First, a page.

Question 3: Once a person makes representations under s 501CA(4)(a) in accordance with the invitation issued under s 501CA(3)(b), is the Minister's exercise of his discretionary power under s 501CA(4)(b)(ii) substantially at large?

Question 4: Does s 501(3A) require to the Minister to wait until after the hearing or determination of an appeal from the imposition of a sentence?

Question 5: Did s 33(1) of the Acts Interpretation Act 1901 (Cth) apply to s 501CA of the Migration Act 1958 (Cth), with the result that the April 2019 Letter constituted a fresh invitation under s 501CA(3)(b), such as to recommence the running of time for the making of representations under s 501CA(4)(a) and re-enliven the Minister’s power s 501CA(4)? In other words, did the Minister have the power, after having issued an invitation under s 501CA(3)(b), to issue another such invitation (or re-issue the first invitation), so that it was effective for the purposes of s 501CA(4)?

Question 6: Does the word 'if' in s 501CA(4) mean 'only if', with the result that the Minister cannot revoke a cancellation if the person did not make representations in accordance with the invitation?

Question 7: Should the curious wording of s 501CA(2)(a) ('would be the reason') "be construed to refer to information which would be the reason for not revoking the cancellation of the original decision", with the result that such information as "may come to the Minister's attention after the giving of the initial invitation, s 501CA(4) should be read as imposing a duty to give relevant information as soon as practicable after it comes to the Minister's attention"?

Question 8: Does the Minister have a "residual duty or power to invite further representations if circumstances change after the making of the first invitation"?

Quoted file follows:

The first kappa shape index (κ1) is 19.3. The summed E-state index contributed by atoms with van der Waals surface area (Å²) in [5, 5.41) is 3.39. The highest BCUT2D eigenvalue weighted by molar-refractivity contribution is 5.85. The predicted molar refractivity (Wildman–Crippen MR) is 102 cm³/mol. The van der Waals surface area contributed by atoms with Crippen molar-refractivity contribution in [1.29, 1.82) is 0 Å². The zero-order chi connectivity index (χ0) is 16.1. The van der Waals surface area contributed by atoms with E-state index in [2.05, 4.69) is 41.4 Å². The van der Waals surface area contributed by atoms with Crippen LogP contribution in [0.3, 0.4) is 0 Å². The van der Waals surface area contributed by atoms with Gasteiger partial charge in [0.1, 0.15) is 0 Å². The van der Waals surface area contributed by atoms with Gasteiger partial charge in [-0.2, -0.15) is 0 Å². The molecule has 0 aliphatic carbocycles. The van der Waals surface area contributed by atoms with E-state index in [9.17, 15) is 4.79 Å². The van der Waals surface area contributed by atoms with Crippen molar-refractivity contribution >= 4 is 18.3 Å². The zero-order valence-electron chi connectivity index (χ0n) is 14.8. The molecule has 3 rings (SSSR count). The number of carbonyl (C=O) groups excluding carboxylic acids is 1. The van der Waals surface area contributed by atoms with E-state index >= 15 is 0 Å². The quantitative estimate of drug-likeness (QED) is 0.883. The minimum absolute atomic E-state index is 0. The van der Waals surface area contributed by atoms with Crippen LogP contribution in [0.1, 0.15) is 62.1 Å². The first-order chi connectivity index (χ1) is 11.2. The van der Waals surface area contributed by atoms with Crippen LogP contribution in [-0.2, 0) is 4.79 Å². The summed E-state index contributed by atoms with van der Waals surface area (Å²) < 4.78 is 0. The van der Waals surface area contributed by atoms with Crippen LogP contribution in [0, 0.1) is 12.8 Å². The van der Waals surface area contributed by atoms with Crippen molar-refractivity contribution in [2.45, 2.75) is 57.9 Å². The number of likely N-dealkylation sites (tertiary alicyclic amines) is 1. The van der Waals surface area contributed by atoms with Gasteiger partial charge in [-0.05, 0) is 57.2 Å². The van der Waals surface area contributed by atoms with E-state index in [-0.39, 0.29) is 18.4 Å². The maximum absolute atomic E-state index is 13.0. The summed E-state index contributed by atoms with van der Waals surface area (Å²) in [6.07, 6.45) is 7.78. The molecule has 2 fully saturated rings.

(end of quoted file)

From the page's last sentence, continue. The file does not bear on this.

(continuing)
Question 9: Are the common law rules of natural justice excluded by s 501CA?

Question 10: May a "contrary intention" within the meaning of that term in s 33 of the Acts Interpretation Act appear not only in the particular provision in question but also in an Act as a whole?

Question 11: If a person raises with the Minister or a delegate a realistic hope of a conviction being quashed or pardoned in the representations they make in accordance with the invitation, does the Minister or delegate have a discretion to await that outcome? If so and the Minister decides not to wait for that outcome, may that in some circumstances be an unfair exercise of the discretion?

Question 12: Would it be 'practicable' within the meaning of s 501CA(3) to give notice to a person who is incapable of receiving it in any meaningful way, for instance for medical reasons?

Question 13: In circumstances where "the initial problem was caused not by the appellant but by the unexplained omission of his legal adviser to make the representations within time" and where "the Department raised false hopes in purporting to solve the problem by exercising a power it did not have, and later changed its position so as to take those hopes away", it is appropriate for the Minister to pay the Appellant's costs of the appeal even if the appeal is dismissed?

Question 14: If the answer to Question 5 is "yes", did the Appellant respond to the April 2019 Letter within time?

The FCAFC answered those questions as follows:

The remainder of this article is only available to Case Law and Platinum subscribers.

Read our Terms & Conditions and upgrade below:

Monthly Subscriptions

Basic Content
Premium Content
$ 29 /month
Case Law
Basic Content
Case Law Content
$ 49 / month
Basic Content
Premium Content
Case Law Content
Save $ 9 / month
$ 69 / month

Annual Subscriptions

Basic Content
Premium Content
Save $ 49 / year
$ 299 / year
Case Law
Basic Content
Case Law Content
Save $ 89 / year
$ 499 / year
Basic Content
Premium Content
Case Law Content
Save $ 237 / year
$ 699 / year


Where GST applies, the above amounts are inclusive of GST.

Content Types

Basic Content includes basic news, some media articles and selected announcements.

Premium Content includes all our content, except for Case Law Content. In other words, it includes Basic Content, plus all our articles on legislative and policy changes, industry updates and the Migration Legislation Tracker.

Case Law Content includes Basic Content, plus case law summaries, analysis and extract, but does not include Premium Content.

Platinum Content includes Basic Content, plus Premium Content, plus Case Law Content. In other words, it includes ALL our content.

If you already have a Case Law or Platinum subscription, click on 'Login' below.

Previous articleMeaning of “delivered by courier service”
Next articlePlaces and currencies for paying of fees